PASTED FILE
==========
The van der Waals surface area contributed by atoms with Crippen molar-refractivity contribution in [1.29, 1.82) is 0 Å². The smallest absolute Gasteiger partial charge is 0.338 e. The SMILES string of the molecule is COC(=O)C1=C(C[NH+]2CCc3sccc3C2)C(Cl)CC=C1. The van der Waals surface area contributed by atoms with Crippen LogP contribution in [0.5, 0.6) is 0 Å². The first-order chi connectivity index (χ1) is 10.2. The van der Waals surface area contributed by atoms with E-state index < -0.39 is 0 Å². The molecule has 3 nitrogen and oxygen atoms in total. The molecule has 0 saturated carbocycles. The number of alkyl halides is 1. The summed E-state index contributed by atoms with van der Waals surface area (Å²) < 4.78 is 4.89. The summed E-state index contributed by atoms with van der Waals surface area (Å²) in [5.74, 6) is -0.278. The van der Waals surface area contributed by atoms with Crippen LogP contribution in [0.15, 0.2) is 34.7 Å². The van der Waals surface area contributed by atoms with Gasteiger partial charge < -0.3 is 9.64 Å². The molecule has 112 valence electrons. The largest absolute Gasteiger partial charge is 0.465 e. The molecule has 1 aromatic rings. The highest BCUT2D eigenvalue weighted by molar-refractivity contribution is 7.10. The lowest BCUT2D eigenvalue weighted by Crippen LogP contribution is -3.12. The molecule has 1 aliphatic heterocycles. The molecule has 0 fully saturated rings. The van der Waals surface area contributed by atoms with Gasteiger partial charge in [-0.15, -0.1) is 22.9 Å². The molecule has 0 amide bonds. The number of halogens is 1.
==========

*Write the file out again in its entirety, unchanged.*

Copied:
The van der Waals surface area contributed by atoms with Crippen molar-refractivity contribution in [1.29, 1.82) is 0 Å². The smallest absolute Gasteiger partial charge is 0.338 e. The SMILES string of the molecule is COC(=O)C1=C(C[NH+]2CCc3sccc3C2)C(Cl)CC=C1. The van der Waals surface area contributed by atoms with Crippen LogP contribution in [0.5, 0.6) is 0 Å². The first-order chi connectivity index (χ1) is 10.2. The van der Waals surface area contributed by atoms with E-state index < -0.39 is 0 Å². The molecule has 3 nitrogen and oxygen atoms in total. The molecule has 0 saturated carbocycles. The number of alkyl halides is 1. The summed E-state index contributed by atoms with van der Waals surface area (Å²) < 4.78 is 4.89. The summed E-state index contributed by atoms with van der Waals surface area (Å²) in [5.74, 6) is -0.278. The van der Waals surface area contributed by atoms with Crippen LogP contribution in [0.15, 0.2) is 34.7 Å². The van der Waals surface area contributed by atoms with Gasteiger partial charge < -0.3 is 9.64 Å². The molecule has 112 valence electrons. The largest absolute Gasteiger partial charge is 0.465 e. The molecule has 1 aromatic rings. The highest BCUT2D eigenvalue weighted by molar-refractivity contribution is 7.10. The lowest BCUT2D eigenvalue weighted by Crippen LogP contribution is -3.12. The molecule has 1 aliphatic heterocycles. The molecule has 0 fully saturated rings. The van der Waals surface area contributed by atoms with Gasteiger partial charge in [-0.15, -0.1) is 22.9 Å². The molecule has 0 amide bonds. The number of halogens is 1.